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Killing in Secret: Death by Lethal Injection

By John W. Whitehead
April 28, 2008
jw_2008-3_72dpi_rgb.jpg“The right of freely examining public characters and measures, and of freely communicating thereon… has ever been justly deemed the only effectual guardian of every other right.”— James Madison

In our post-9/11 world, government secrecy has become an accepted norm, whether the topic is national security, government spending or constitutional protocols for executions. (Consider that Americans barely protested at the news that President Bush had authorized government agents to secretly listen in on our phone calls and read our emails.)

Yet transparency in government is critical to maintaining a democracy. Meaningful public review enables citizens to hold their elected officials accountable, which ensures an open and free government. Without transparency in government, those in power fall prey to corruption and general incompetence. The present controversy over lethal injection protocols is a prime example of this.

For three decades, prison employees in states across the nation have implemented virtually every aspect of lethal injection executions, largely outside of public view and without legislative or executive oversight. Unfortunately, the U.S. Supreme Court dodged the issue of government secrecy and its impact on lethal injection procedures and executions when it recently handed down its ruling in Baze v. Rees.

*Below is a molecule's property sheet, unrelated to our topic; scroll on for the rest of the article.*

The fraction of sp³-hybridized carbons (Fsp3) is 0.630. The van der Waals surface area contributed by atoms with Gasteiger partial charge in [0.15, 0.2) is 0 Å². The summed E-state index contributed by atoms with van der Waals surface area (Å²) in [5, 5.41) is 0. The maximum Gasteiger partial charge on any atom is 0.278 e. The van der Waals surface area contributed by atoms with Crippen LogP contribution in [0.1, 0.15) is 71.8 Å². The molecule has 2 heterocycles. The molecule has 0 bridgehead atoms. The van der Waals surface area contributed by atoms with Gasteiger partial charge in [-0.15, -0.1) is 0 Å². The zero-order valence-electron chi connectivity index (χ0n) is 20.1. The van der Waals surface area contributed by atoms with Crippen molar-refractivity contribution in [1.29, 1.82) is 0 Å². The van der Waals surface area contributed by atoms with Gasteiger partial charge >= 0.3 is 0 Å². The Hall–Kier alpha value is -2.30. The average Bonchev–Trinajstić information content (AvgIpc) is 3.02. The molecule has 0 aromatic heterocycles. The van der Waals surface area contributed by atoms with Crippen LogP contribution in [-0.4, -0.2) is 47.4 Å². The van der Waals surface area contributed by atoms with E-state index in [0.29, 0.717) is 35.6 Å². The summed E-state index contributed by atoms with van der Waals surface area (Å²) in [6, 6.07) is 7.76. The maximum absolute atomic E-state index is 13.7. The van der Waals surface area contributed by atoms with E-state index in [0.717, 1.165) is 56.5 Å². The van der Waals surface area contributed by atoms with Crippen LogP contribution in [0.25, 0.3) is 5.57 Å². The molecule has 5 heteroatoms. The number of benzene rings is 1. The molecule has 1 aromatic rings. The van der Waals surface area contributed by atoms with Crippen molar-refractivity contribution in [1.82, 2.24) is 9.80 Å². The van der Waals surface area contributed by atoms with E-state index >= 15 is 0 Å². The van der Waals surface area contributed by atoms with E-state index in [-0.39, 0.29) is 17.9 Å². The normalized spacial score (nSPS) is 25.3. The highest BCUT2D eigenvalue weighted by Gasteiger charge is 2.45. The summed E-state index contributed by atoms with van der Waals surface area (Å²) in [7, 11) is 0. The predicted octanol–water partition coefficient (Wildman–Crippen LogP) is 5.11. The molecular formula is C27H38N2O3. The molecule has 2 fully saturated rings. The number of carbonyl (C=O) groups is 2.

The case challenged Kentucky’s lethal injection protocol, which uses a three-drug injection sequence that has been shown to carry an unnecessary risk of inflicting pain on the condemned. Currently, 36 of the 37 states that have the death penalty use lethal injections and have protocols similar to Kentucky’s. This method of execution was first used in Oklahoma and then adopted by other states with no scientific study as to its effects on those executed.

However, studies have since indicated that the risks of torturous death are real and significant. In fact, the possibility exists than an inmate executed by lethal injection could remain conscious, experiencing severe pain as he slowly dies. For example, Angel Diaz took more than twice the usual time to die and had to be given a rare second dose of deadly chemicals. Consequently, a medical examiner reported that Diaz had chemical burns on both arms. “It really sounds like he was tortured to death,” said Dr. Jonathan Groner of the Ohio State Medical School. Diaz’s botched execution led Florida Governor Jeb Bush to suspend all executions.

Regrettably, incompetence resulting in botched executions has become a hallmark of many state and federal executions. Even so, states continue to cloak their lethal injection protocols and executions in secrecy.